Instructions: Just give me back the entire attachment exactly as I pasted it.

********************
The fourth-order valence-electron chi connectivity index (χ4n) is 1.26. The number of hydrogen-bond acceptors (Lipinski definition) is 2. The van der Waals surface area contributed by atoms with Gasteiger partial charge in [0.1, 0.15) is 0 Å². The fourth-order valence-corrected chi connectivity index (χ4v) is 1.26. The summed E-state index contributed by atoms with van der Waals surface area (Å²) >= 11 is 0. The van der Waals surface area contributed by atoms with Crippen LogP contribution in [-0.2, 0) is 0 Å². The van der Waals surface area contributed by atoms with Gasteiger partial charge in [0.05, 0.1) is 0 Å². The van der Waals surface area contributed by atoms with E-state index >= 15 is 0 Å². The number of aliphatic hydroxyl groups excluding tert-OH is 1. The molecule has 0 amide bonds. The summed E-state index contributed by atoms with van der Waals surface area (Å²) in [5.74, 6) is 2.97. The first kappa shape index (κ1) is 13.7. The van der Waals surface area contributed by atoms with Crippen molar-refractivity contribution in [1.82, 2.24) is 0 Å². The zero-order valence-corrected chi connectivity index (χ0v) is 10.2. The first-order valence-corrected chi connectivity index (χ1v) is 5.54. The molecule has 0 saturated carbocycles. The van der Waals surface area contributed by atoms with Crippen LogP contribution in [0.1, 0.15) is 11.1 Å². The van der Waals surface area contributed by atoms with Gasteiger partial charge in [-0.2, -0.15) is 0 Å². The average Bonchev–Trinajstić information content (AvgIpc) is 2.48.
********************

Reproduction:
The fourth-order valence-electron chi connectivity index (χ4n) is 1.26. The number of hydrogen-bond acceptors (Lipinski definition) is 2. The van der Waals surface area contributed by atoms with Gasteiger partial charge in [0.1, 0.15) is 0 Å². The fourth-order valence-corrected chi connectivity index (χ4v) is 1.26. The summed E-state index contributed by atoms with van der Waals surface area (Å²) >= 11 is 0. The van der Waals surface area contributed by atoms with Crippen LogP contribution in [-0.2, 0) is 0 Å². The van der Waals surface area contributed by atoms with Gasteiger partial charge in [0.05, 0.1) is 0 Å². The van der Waals surface area contributed by atoms with E-state index >= 15 is 0 Å². The number of aliphatic hydroxyl groups excluding tert-OH is 1. The molecule has 0 amide bonds. The summed E-state index contributed by atoms with van der Waals surface area (Å²) in [5.74, 6) is 2.97. The first kappa shape index (κ1) is 13.7. The van der Waals surface area contributed by atoms with Crippen molar-refractivity contribution in [1.82, 2.24) is 0 Å². The zero-order valence-corrected chi connectivity index (χ0v) is 10.2. The first-order valence-corrected chi connectivity index (χ1v) is 5.54. The molecule has 0 saturated carbocycles. The van der Waals surface area contributed by atoms with Crippen LogP contribution in [0.1, 0.15) is 11.1 Å². The van der Waals surface area contributed by atoms with Gasteiger partial charge in [-0.2, -0.15) is 0 Å². The average Bonchev–Trinajstić information content (AvgIpc) is 2.48.